Caramal Spice Pear Butter
By AM Northwest Staff
Caramel Spice Pear Butter: makes 9 half pints
This recipe is a revamped version from an old Sunset Magazine Home Canning book from the late '60's- early 70's. It's tried and true, and we've made it an annual holiday gift tradition in our household. Even though it says "Pear Butter", there's no butter in it, and it's relatively low fat. It goes great on anything from biscuits to grilled salmon.
I recommend peeling and coring the pears and setting them aside in a bowl of water with the 1/2 tablespoon of lemon juice. Remove the peeled pears from the water+lemon juice, slice them and place them in a large saucepan (at least 5 qt) with the 2 cups of water. Cover and cook until tender, about 30 minutes. Remove from heat and run the pears through a food mill. You should have about 8 cups of resulting pear pulp. Return the pulp to your large saucepan. In a separate frying pan, heat the 1 1/2 cup portion of the sugar and stir until it caramelizes to a medium brown color. Pour this immediately into the pear pulp, being careful as it might spatter. The caramel may harden in the pulp, (that's OK). Add your spices and the remaining sugar and simmer, uncovered, stirring frequently, for about 45 minutes. The caramel will melt again and the entire mixture will thicken. Stir in the remaining lemon juice just as you remove the mixture from the heat.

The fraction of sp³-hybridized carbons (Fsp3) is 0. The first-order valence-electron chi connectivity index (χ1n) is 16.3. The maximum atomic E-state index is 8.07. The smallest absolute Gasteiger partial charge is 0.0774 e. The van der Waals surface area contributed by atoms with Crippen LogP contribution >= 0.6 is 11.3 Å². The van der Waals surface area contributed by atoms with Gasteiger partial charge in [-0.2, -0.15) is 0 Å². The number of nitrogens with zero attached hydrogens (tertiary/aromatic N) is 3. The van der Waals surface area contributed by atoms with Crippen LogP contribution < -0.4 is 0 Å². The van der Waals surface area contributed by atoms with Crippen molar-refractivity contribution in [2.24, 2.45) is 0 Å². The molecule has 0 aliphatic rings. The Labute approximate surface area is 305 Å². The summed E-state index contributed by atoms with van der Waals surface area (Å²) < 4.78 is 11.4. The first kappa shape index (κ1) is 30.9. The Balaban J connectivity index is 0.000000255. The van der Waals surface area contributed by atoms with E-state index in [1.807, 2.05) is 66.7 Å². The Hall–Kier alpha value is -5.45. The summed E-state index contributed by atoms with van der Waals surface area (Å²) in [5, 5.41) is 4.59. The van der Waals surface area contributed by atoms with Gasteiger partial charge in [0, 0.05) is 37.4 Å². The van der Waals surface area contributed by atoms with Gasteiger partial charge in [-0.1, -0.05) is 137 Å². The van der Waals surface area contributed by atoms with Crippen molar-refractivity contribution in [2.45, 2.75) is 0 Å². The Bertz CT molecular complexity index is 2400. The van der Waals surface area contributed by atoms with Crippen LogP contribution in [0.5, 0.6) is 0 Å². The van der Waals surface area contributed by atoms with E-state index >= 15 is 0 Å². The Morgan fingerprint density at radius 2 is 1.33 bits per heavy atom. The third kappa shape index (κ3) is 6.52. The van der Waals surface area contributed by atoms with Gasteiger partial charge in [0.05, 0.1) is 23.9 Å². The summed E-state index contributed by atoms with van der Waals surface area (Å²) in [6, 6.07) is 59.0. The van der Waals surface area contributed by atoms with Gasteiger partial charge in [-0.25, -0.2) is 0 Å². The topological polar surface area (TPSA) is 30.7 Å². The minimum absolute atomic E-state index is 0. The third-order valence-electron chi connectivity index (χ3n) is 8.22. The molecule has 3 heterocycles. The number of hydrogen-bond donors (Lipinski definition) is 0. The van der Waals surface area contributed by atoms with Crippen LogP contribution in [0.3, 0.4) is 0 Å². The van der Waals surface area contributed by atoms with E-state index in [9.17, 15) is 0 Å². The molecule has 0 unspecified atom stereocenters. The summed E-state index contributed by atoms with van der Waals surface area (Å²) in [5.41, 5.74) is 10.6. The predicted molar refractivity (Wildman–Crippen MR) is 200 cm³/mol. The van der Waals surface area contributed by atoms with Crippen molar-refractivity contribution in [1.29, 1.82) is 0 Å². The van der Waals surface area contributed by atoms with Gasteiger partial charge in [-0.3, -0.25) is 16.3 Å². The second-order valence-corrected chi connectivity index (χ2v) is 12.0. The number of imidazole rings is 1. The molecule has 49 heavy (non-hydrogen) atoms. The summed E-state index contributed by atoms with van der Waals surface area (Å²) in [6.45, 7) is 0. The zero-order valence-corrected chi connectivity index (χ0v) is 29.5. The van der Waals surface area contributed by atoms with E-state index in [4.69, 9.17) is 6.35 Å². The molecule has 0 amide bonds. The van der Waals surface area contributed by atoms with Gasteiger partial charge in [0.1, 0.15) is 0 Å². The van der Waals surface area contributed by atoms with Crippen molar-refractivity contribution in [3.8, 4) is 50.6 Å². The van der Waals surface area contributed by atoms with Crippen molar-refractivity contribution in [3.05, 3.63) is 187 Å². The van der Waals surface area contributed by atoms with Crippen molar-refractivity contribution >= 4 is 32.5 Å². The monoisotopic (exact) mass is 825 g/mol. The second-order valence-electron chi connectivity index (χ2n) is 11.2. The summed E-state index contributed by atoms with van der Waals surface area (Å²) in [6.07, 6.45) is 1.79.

Prepare 9 half pint canning jars, with separated rings and lids, by checking for knicks in the glass or dents in the ring bands. Discard knicked jars and dented rings. Sterilize the jars, rings and lids for 15 minutes in a large pot of boiling water. (some of you may have the old home canning pots with the racks in them) You should have tongs and towels available. Remove a sterilized jar, drain it and wipe down the exterior with a clean towel. Scoop the pear butter into the jar to within 1/4" of the top, tap the jar gently on the counter to remove any air bubbles. Remove a ring and lid from the hot water and seal the jar. Repeat this process for the remaining 8 jars. After one hour or so, test one jar by pressing the center of the lid. It should not yield or pop up. If it does pop up, there is not a proper seal. I would recommend checking a reliable source such as Sunset Magazine Home Canning if you need help with basic canning techniques.